Wednesday, January 9, 2008

Foucault week 1 day 2

After reading Panopticism and Eye of Power by Michel Foucault I reflected on the prompt provided by Dr. Arola: Why were these readings assigned as a theoretical foundation for ENG 597 and how do Foucault's ideas on "the Gaze" impact teaching with technology? There are two responses that I would forward: surveillance and discipline.

Foucault's ideas on surveillance in terms of the Panopticon have the ability to inform the remainder of the semester. On page 217 of Panopticism, in the first full paragraph, there is a passage that informs the hedonistic voyeurism of Western culture.
Our society is one not of spectacle, but of surveillance; under the surface of images, one invests bodies in depth; behind the great abstraction of exchange, there continues the meticulous, concrete training of useful forces; the circuits of communication are the supports of an accumulation and a centralization of knowledge; the play of signs defines the anchorages of power, it is not that the beautiful totality of the individual is amputated, repressed, altered by our social order, it is rather that the individual is carefully fabricated in it, according to a whole technique of forces and bodies.
Consider for a moment reality television:Big Brother, the Real World, Road Rules, The Biggest Loser, Joe Bachelor, etc. et al. Television would serve as the circuits of communication in this case, with commercials acting as the abstraction of exchange and the consumer being trained. The casting of the participants in this form of entertainment represent signs, due to the constructed nature of race, gender and sexuality, which act as reified concepts in order to anchor power. These reified concepts obfuscate the power dynamics that occur in construction.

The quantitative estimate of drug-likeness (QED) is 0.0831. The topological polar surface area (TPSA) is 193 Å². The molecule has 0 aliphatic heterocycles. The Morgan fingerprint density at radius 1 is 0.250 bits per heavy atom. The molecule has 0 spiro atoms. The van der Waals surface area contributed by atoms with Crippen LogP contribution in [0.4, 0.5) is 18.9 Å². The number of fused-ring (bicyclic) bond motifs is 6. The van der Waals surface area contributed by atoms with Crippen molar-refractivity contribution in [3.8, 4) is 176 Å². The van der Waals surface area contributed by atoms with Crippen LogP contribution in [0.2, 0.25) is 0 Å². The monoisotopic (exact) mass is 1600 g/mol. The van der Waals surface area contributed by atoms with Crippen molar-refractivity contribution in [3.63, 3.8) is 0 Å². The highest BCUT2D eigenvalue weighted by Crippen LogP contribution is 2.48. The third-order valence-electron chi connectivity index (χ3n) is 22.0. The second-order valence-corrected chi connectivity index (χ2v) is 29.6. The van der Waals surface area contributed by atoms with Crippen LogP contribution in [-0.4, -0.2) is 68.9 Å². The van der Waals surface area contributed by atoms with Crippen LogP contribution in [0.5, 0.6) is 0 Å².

Foucault returns to this concept when he is referencing Bentham's Panopticon as the antithesis of a dungeon on page 153-154 of Eye of Power. He is speaking of the Revolution's (the French Revolution) need to bring light to the dark places. Or more specifically as pointed out by Foucault, the Revolutionaries were attracted to Bentham's "formula of 'power through transparency', subjection by 'illumination'". By reifying socially constructed concepts, power structures held by the dominant society are made transparent.

Discipline is the primary focus of Panopticism. Foucault breaks down power into a tripartite criteria of tactica on page 218 subpoint 1: low cost (in capital), maximum intensity and longevity operating uninterrupted, increase the usefulness and ease of use. Foucault intends these criteria to be related to power. By approaching discipline from this perspective rather than from the perspective of morality, punishment or reform Foucault unmasks a power structure that is intended to operate behind the symbols of the masses. The military, the judiciary, the Nation-State, the Social Contract, investigation...Foucault argues that all work together to fulfill the aforementioned criteria.